The impending threat of large-scale computation to the environment often goes unnoticed in our software-orientated world. Shivam Kajale, a PhD student in the Nano-Cybernetic Biotrek research group at the MIT Media Lab, has taken up the mission to bring awareness regarding environmental impact of artificial intelligence (AI)-related computation. In line with this mission, he recently delivered a talk at the TEDx Boston’s Planetary Stewardship program, highlighting the growing threat of large-scale computation to the environment and urged our community to get into a race for developing environmentally sustainable alternatives for computing hardware.
We are all witnessing the meteoric growth of computation across the world fueled by AI and internet of things (IoT). While we are still expanding the application of AI and in awe of what all is possible with it, we are failing to see the growing threat that large scale computation poses to the environment. For example, data centers across the world, which are gigantic colonies of computer we commonly call the “cloud," are already consuming electricity at par with major nations like South Africa and the United Kingdom. Computation is the fastest growing consumer of electricity worldwide and is estimated to account for about 30% of the electricity consumption in the world by 2030. Electricity, 60% of which is still coming from fossil fuels. Moreover, by the year 2040, computers of the world are estimated to require 1e27J of energy to keep up the current rate of growth in computation—energy that is far greater than what humanity may be able to generate by then. Yet, we cannot just abandon computation altogether. What we need are “greener chips," i.e., computer hardware that is exceedingly energy efficient and allows us to reap the benefits of AI and IoT without harming our planet.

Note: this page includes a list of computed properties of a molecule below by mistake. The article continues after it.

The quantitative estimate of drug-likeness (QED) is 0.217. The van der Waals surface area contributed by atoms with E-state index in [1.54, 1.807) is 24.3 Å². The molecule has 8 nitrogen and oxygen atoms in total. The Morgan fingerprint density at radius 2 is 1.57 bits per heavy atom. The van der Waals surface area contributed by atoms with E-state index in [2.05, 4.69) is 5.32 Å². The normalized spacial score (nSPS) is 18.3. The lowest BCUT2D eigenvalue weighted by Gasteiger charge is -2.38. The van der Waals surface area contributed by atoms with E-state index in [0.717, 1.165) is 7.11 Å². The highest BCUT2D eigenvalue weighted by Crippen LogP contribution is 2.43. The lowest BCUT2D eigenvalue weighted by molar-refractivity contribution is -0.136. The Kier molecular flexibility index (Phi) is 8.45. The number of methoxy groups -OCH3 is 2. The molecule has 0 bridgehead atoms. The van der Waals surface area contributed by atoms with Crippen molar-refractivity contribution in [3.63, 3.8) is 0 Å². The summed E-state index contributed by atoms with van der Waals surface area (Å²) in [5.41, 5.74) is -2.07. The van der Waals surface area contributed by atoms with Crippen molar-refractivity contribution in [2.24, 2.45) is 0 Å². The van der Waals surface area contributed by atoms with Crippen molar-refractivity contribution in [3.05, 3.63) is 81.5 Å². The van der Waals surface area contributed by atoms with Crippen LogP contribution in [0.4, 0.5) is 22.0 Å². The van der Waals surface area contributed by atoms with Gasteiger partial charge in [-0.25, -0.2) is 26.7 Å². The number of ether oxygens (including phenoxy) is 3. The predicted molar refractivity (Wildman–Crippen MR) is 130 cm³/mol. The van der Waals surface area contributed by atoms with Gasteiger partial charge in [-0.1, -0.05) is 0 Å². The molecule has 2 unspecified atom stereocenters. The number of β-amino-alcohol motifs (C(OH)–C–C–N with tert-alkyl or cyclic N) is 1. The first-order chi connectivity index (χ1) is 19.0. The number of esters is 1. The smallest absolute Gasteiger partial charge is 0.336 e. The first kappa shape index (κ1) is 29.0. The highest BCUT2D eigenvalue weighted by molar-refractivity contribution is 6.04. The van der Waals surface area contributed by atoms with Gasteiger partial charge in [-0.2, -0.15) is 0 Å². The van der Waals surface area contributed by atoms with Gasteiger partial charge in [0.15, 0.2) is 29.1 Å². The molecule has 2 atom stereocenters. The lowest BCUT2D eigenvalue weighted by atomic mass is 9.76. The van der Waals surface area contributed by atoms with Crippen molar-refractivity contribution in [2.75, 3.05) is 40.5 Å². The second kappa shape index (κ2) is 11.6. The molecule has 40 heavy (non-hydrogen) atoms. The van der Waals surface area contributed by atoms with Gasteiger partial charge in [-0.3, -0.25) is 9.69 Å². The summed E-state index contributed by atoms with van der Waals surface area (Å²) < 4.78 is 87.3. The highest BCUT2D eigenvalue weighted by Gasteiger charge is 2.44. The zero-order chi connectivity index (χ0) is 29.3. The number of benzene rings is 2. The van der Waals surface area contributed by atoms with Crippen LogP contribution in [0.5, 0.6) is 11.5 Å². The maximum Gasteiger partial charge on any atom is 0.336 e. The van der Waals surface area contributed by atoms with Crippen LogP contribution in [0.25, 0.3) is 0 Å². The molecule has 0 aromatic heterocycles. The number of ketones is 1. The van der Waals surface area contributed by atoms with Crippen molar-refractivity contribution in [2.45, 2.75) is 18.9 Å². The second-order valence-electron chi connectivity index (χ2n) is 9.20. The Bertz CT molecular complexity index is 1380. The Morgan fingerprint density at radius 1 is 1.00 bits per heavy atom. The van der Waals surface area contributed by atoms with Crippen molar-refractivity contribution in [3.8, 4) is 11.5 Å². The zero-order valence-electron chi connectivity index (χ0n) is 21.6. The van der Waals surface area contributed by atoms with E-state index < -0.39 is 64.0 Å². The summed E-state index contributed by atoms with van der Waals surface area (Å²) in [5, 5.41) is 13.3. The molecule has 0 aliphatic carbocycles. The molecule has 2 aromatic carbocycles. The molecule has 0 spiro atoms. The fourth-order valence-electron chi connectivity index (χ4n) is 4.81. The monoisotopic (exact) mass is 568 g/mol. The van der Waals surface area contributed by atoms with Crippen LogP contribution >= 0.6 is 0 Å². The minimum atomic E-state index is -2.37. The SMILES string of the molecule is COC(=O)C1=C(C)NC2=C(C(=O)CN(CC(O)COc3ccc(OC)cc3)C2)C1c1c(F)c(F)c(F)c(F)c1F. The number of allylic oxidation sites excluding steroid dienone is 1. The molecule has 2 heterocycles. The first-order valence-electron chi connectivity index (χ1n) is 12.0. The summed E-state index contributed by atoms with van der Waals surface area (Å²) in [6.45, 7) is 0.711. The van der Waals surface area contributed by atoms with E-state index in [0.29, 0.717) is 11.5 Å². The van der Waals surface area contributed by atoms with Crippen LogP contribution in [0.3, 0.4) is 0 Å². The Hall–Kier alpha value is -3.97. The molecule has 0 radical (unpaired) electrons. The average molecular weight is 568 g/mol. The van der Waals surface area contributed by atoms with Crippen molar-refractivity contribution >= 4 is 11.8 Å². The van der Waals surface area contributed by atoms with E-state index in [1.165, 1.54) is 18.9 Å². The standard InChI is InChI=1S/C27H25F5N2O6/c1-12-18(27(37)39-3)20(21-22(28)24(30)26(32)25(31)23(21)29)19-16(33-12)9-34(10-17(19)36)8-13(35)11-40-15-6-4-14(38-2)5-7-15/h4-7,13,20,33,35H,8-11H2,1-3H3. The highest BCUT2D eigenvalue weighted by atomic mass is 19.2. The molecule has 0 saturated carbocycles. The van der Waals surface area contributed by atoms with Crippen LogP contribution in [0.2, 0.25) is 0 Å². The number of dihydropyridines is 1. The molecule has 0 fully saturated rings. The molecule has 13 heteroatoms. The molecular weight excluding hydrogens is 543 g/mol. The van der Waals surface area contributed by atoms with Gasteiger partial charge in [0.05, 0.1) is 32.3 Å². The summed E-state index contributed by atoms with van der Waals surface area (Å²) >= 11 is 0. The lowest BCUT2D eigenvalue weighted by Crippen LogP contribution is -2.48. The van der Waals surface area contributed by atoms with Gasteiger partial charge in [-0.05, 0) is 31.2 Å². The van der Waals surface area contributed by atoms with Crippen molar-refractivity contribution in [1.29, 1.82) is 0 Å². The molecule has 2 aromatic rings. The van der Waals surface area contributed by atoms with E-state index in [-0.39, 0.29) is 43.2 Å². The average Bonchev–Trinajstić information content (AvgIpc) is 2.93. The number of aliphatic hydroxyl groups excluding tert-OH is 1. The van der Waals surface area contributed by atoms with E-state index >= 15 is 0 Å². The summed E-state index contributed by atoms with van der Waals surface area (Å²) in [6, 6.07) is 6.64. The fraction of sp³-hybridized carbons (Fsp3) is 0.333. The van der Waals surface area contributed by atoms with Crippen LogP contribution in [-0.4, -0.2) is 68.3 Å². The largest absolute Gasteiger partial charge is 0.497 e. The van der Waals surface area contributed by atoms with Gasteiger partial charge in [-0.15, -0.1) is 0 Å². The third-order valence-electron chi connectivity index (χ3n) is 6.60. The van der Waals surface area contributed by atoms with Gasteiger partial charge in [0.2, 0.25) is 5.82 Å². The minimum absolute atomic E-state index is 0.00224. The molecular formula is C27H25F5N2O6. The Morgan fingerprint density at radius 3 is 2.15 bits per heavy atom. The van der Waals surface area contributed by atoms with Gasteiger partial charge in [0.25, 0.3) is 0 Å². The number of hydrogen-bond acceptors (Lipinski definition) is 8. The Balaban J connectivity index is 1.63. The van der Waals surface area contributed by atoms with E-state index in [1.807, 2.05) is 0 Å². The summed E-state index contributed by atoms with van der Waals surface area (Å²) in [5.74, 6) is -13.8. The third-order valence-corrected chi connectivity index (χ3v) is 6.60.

Through his research in Prof. Deblina Sarkar's group at the MIT Media Lab, Shivam is developing “beyond-CMOS” electronic devices using novel materials and physical mechanisms which have been estimated to be over 10,000 times energy efficient as compared to the traditional silicon-transistor based computers.
His approach is to take inspiration from our brain, which is arguably the most energy-efficient computer in nature. After all, it enables human intelligence with just 20W of power. And while we are far from completely decoding our brain, what we do know is that the brain operates using an intricate network of neurons and synapses. Each neuron is a computing entity and is directly linked to thousands of synapses which are the brain’s memory unit. This is unlike traditional computers where processor and memories are physically separated and just the back-and-forth movement of data far exceeds the energy needed for computation alone. And so, to mimic the brain’s strategy for low-power computation, Shivam is making use of two-dimensional magnetic materials to create energy efficient processors and memories for computers.
Shivam’s work is trying to bring energy-efficiency to the most fundamental building blocks of our computers, and hence its applications can be far reaching. These devices can replace the silicon-transistors in all computing devices from PCs and smartphones to data centers and wearables, facilitating massive reductions in energy consumption to allow an environmentally sustainable growth of computing ecosystems.